News reports filtering in reveal that Saudi Arabia has its own moral conflicts. Abdul Jawad spoke about sexual conquests and how he picks up women.
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The salesman told her she was a size 38. It might be difficult to figure that out, but he had become an expert at judging the vital statistics of Saudi women in Jeddah. Yes, those who have to always be covered in an abaya, who cannot drive cars and have to be accompanied by a male member of the family. The women have been objecting to male salesmen in lingerie stores. Is this shame a Saudi trait? Ask women in most parts of the world and they will respond in a similar fashion.
By deeming certain societies as closed, we refuse to accept the existence of anything beyond our narrow vision. They get sanctified only when they fall in line with how we, the progressive, think and behave. It is a convenient yardstick used to buffer the false premise of pan-Islamism, which is linked to ‘backwardness’.
A few news reports filtering in the past few months reveal that Saudi Arabia has its own moral conflicts.
32-year-old Abdul Jawad spoke to a Lebanese channel about foreplay, sexual conquests and how he picks up women. He was shown in his bedroom with sexual aids and later cruising the streets in his car looking for women. He apologised and the authorities weren’t quite sure what to charge him with. The reason is complicated. If he found women, then those women were equally culpable.
If that society is all that conservative would there be a flourishing contract marriage industry? ‘Misyar’ gives men the freedom to have wives without the legality and payoffs that go with it. The women are usually single. There are some who go in for multiple temporary marriages. Therefore, why do reports highlight only the fun men have? Why do women opt for it when there is no security?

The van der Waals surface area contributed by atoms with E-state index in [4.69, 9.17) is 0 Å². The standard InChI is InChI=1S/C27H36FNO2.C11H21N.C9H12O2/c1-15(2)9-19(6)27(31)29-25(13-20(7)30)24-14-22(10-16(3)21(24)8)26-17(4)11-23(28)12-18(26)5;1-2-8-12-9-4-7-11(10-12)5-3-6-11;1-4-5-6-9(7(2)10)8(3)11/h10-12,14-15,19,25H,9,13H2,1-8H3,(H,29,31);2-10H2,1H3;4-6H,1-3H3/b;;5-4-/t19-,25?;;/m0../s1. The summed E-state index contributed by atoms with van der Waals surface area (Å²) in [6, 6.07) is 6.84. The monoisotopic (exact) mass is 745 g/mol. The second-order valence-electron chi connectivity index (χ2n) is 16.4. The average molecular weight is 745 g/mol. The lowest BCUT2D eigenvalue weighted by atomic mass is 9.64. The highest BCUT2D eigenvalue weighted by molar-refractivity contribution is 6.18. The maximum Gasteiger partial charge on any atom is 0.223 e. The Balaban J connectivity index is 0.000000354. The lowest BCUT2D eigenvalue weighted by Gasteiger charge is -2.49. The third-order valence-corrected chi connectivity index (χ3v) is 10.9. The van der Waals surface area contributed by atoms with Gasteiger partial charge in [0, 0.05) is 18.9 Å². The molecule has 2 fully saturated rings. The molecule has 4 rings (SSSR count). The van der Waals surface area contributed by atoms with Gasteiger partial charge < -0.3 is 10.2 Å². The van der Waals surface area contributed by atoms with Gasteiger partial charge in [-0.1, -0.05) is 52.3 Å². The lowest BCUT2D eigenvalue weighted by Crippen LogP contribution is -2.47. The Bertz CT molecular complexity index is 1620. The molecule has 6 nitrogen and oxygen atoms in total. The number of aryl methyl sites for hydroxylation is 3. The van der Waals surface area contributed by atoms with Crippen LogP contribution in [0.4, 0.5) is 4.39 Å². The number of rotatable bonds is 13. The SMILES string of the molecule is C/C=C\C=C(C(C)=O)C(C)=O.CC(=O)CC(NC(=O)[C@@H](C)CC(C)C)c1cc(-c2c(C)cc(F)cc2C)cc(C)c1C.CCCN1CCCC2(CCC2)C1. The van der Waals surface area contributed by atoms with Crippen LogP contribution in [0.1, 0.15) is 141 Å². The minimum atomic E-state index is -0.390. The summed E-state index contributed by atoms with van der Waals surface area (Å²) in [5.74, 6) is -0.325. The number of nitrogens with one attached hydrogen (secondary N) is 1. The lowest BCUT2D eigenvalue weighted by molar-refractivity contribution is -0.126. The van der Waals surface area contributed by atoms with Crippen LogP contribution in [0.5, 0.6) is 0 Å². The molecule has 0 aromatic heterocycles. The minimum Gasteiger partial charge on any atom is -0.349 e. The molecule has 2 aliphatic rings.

There is a deliberate attempt to colour such women as wretched creatures. The laws do favour men, but in cases where the legal is of no consequence and there is a tacit understanding, it permits women to break through the veil.
In contrast, they have a beauty contest for "Miss Beautiful Morals". The pageant founder said, “It's an alternative to the calls for decadence in the other beauty contests that only take into account a woman's body and looks.” There were sniggers. Had a western feminist spoken up, she would have been applauded. Here, in a patriarchal society, to gauge commitment to parents by young women is the real step forward where after marriage they are cut off from their roots.
If morality is an issue, then Oprah Winfrey has made millions solely on that. It isn’t surprising that she is an icon for Saudi women. Of course, the New York Times story made the talk show host into some great shining hope, quoting one woman as saying, “Oprah is the magic word for women here who want to scream out loud, who want to be heard.”
What one hears on the show are a lot of sniffles, which only goes to prove that the woman in the west is going through similar emotional turbulence. Or, even worse. How do you think an 11-year-old girl in America gets kidnapped and is made to live in hiding for 18 years with a known rapist and no one manages to trace her or arrest him? Is justice only about veneer?
Underground movements operate in almost all countries. Accolade, Saudi Arabia’s first all-girl rock band, is seen as a protest. In public they may be veiled, but the girls have body piercings and they attend gigs at private dos. It is unfortunate that they are losing their own voice of dissent and mimicking hip-hop, which has strong cultural resonances elsewhere. There is considerable amount of literature in Arabic, but they choose to be inspired by Pinocchio and The Last Supper. It is good to go beyond one’s walls, but these same people will sneer at Islamic religious ideas.
Repression comes in varied garbs and has often to do with power rather than faith. Perhaps, they might want to take note that King Abdullah is making sure that the areas around Mecca get the best malls, hotels and speed trains that will take pilgrims from their holy endeavours to worship at the retail therapy altar.
(c) Farzana Versey
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This is my Covert column of September 16